The Advent of Iron John: Frank Knol urges Willowhaven church to focus on a ministry to men

Pastor Buntz was out of town—strategically, Mona Lefers thought—at a seminar on relationships held, of all places, in Las Vegas. Diane Kramer (the "other woman," as Butch Vermulm liked to call her) had season tickets to the symphony, so she was absent too. Grady Fisher had tried, but failed, to get out of his daughter's Girl Scout banquet.

So that left half a steering committee and no quorum: Mona, owner/ operator of a highly successful bridal shop in Calumet Mall; Butch, a self-made man, a plumber with a fleet of six Roto-Rooter trucks; and Alan Simpson, a painfully quiet mortician who Butch secretly considered just as short on sheer guts as he was long—a block long—on sweetness.

Maybe things would have been different if the steering committee had been operating at full-strength. Then again, maybe not.

When Frank Knol came in, he shook hands warmly all around—too warmly, Butch thought, since the only men he knew who pumped with two hands were truck salesman and county commissioners. Frank was wearing what Mona thought of as the painted smile of a circus clown.

"Folks," he said, "I'm here to say that I've been to the mountain."

Butch thought that was great. "How's skiing?" he said.

Frank shook it off with a smile. "That's not what I mean." He gave Butch a consoling nod. "I have a dream."

Frank Knol came to them on recommendation of Pastor Buntz, who had passed Knol's proposal along to this group that he referred to as his steering committee, a hybrid group of church loyalists Buntz specifically created to supervise what he called, quoting George Bush, "the vision thing." It was an idea he had picked up during a weekend in Cleveland, where he'd scouted a blossoming mega-church.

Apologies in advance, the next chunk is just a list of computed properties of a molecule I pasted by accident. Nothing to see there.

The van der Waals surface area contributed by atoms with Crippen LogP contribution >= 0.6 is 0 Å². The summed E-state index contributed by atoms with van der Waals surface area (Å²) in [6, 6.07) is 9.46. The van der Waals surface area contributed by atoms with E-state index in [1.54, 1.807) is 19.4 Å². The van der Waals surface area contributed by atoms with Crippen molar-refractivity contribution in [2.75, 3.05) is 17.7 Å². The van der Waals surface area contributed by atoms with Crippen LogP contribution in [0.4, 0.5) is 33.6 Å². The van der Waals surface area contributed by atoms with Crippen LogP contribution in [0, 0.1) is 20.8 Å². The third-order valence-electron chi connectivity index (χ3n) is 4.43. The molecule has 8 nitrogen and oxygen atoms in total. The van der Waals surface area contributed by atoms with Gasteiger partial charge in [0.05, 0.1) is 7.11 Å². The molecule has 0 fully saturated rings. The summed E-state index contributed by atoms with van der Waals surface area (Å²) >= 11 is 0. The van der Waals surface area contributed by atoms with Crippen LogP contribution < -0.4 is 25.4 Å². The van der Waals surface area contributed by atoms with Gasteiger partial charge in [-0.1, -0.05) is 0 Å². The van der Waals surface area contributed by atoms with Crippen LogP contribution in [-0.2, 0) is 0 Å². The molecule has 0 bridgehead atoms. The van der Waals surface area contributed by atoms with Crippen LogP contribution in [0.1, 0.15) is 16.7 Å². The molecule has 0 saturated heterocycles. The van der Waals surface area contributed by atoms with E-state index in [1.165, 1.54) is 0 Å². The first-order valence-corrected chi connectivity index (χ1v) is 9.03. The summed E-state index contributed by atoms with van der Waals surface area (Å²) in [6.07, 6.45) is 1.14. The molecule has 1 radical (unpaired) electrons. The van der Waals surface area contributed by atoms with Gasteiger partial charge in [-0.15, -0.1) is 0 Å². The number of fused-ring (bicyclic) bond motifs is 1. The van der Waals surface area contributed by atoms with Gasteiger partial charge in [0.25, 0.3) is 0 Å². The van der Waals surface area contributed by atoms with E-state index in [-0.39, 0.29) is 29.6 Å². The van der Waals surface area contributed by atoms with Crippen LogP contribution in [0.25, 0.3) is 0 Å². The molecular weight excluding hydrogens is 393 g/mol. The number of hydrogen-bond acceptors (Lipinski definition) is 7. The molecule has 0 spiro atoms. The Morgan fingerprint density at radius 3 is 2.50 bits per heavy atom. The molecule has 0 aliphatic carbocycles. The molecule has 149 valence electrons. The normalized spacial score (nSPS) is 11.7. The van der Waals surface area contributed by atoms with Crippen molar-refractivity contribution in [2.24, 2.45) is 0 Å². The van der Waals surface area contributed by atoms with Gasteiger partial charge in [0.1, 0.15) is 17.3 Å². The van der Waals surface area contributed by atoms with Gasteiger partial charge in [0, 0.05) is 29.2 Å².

"What I mean is," Frank told the three steering committee members, "I've seen the future, and it is us."

Mona Lefers folded her arms over her chest. She'd already caught wind that Frank had been out in the woods beating his chest, bonding with other males.

"Now you know that I've always supported a progressive agenda with respect to women's issues at Willowhaven," Frank said, deferring to Mona specifically "and I don't want you to misconstrue the direction of my remarks."

Butch stared blankly. Alan, who sat alone in the love seat, hid behind his coffee.

"This has nothing to do with women," Knol said, sitting back and adjusting his shoulders, now that his politics were a matter of public record. "It is a fact," he maintained, "that the church today—in many places—is proportionally heavy with women."

Butch didn't know what that meant, but he assumed his wife would have thought it shouldn't be said in public.

"Now gentleman—and lady" he nodded to Mona, "what I see coming is a church like the former Soviet Union's— nothing but old women—and I don't have to speak about the repercussions of such a thing on society." He looked around seriously, gathering steam. "What I'm saying is the church has to make drastic moves in perilous times, and, Lord help us, we're in perilous times."

"The recession," Butch added.

"No, Butch," Frank said, "worse—loss of men."

"Loss of men?" Butch said. He was trying hard to line all this up with a weekend ski trip.

"That's right—you see it everywhere."

"You do?" Butch said.

"Everywhere—take a good look at mainline Protestant Christendom." Frank sat forward on the soft chair and used both his hands like paper cutters. "I want you to try to see it this way. A man goes into a dangerous forest and sees a pond. A hand comes up suddenly out of the water and grabs the man's dog."